Tuesday, July 29, 2014

Non-Fiction: The Dark Game by Paul B. Janeczko

Janeczko, P. B. (2010). The dark game: true spy stories. Somerville, MA: Candlewick Press.
Plot Summary: From George Washington’s intelligence network to invisible ink and code talkers, the art of espionage is something that has been around for centuries.  These true spy stories explain how George Washington out-spied the British during the Revolutionary War, the role of many female spies during the Civil War, and even the cyber espionage of today.  Packed with mystery and intrigue, these historical accounts of intelligence gathering is full of special people, secret missions, and unsuspecting traitors who dared to risk it all playing this dark game of espionage.

Critical Analysis: Janeczko’s The Dark Game does an excellent job of providing true accounts and details of spy stories starting with George Washington and the Revolutionary War to the cyber espionage of today.  Kelly McGorray from School Library Journal writes, “Each chapter covers a historical era and chronicles the maturation of spying, while primary-source photographs are interspersed throughout, lending an authentic feel to each section.” Not only does Janeczko’s book offer great historical accounts, but it also presents these true spy stories in an intriguing and understandable way to children and young adults.  According to Gillian Engberg from Booklist, “A few portraits and reproductions of code charts illustrate, but this title relies mostly on Janeczko's graceful, exciting storytelling to draw kids' interest.”  Heidi Hauser Green from Children’s Literature also agrees with Engberg when she writes, “…a series of captivating profiles and insights that explains elements of history neglected by typical school curricula. Janeczko's skills as a storyteller shine in his accounts of George Washington's establishment of an intelligence community and Benjamin Franklin's efforts on behalf of the rebel cause.”  Filled with exciting history, intrigue, and dark secrets, Janeczko collection of true spy stories will satisfy readers who love the art of espionage.
One important aspect to mention about Janeczko’s, The Dark Game, is the writing style of the author.  In his book, Janeczko not only uses facts but also writes these true accounts as an unfolding story.  In one example, Janeczko writes, “The group’s most significant decision came when it named George Washington as the director of the fledgling intelligence.  So the man who would become the ‘father of our country’ can also be considered the father of American espionage” (p. 7). His writing flows from one account to another and gives details about how the spies in the book carried out their secret intelligence gathering.  For example, Janeczko writes, “If Culper Sr. saw a black petticoat hanging from the line, he knew that Caleb Brewster, a rough and adventuresome Patriot, had arrived in his whaleboat and was waiting to carry any intelligence across the Devil’s Belt (now known as Long Island South) to Tallmadge Connecticut” (p.13).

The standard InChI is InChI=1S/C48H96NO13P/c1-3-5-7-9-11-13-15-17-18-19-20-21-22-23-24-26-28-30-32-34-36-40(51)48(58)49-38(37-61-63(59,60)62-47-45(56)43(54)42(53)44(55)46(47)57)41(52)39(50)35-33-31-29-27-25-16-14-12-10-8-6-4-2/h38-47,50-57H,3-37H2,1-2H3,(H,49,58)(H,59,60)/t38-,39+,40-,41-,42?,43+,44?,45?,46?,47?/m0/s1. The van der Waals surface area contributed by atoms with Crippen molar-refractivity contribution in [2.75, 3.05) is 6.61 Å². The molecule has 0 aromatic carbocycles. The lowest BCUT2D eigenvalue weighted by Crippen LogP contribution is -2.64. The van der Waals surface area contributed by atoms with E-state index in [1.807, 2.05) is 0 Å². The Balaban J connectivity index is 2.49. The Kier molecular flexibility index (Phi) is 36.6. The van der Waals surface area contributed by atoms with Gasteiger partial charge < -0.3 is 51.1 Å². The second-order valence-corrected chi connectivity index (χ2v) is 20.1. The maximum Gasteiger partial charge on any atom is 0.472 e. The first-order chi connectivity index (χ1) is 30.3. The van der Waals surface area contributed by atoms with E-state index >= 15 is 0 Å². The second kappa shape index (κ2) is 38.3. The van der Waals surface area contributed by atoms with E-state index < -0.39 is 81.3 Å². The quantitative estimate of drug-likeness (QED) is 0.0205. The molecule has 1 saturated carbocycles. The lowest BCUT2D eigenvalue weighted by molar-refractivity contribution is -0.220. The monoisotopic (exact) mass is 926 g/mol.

In addition to great storytelling, Janeczko also formatted his book in a very appealing and organized way.  The book is told in chronological order from George Washington’s role in the Revolutionary War to the cyber espionage of today.  Janeczko also provides subtitled sections that showcase some of the different forms of espionage that were used, such as “From Clothes Lines to Balloons” (p.58) and “Invisible Ink” (36).   Others special parts of the book include mini spy-related biographies of important people such as “Benjamin Franklin (p. 18), “Elizabeth Van Lew” (p.44), and “Rose O’Neale Greenhow” (p.64).  There are also sections examining the roles of other key groups such as “African Americans” (p.78) and the “Choctaw Code Talkers” (p. 118).  The end of the book also includes a “Source Notes” (p. 232) section as well as a full bibliography starting on page 238.
Readers who enjoy books like The Dark Game will also enjoy Behind Rebel Lines: The Incredible Story of Emma Edmonds, Civil War Spy by Seymour Reit and Spies of Mississippi: The True Story of the Spy Network that Tried to Destroy the Civil Right Movement by Rick Bowers. Recommended for grades 6 and up.


Bowers, Rick. (2010). Spies of Mississippi: The True Story of the Spy Network That Tried to Destroy the Civil Rights Movement.Washington, DC: National Geographic.  
Engberg, Gillian. (2010, Sept. 15). Best known for his award-winning poetry titles, Janeczko has a long-held fascination with the shadowy world of espionage. [Review of the book The Dark Game, written by Paul B. Janeczko]. Booklist. Books in Print. Retrieved from|29630119|28685628&mc=USA#
Green, Heidi H. (2010). Award-winning poet Paul Janeczko turns his attention to espionage in this thrilling expose. [Review of the book The Dark Game, written by Paul B. Janeczko]. Children’s Literature. Children’s Literature Comprehensive Database. Retrieved from
McGorray, Kelly. (2010, Aug. 1). Since the Revolutionary War, espionage has created fascinating scenarios. [Review of the book The Dark Game, written by Paul B. Janeczko]. School Library Journal. Books in Print. Retrieved from|29630119|28685628&mc=USA#
Reit, Seymour. (2001). Behind Rebel Lines: The Incredible Story of Emma Edmonds, Civil War Spy. San Diego, CA: Harcourt.

No comments:

Post a Comment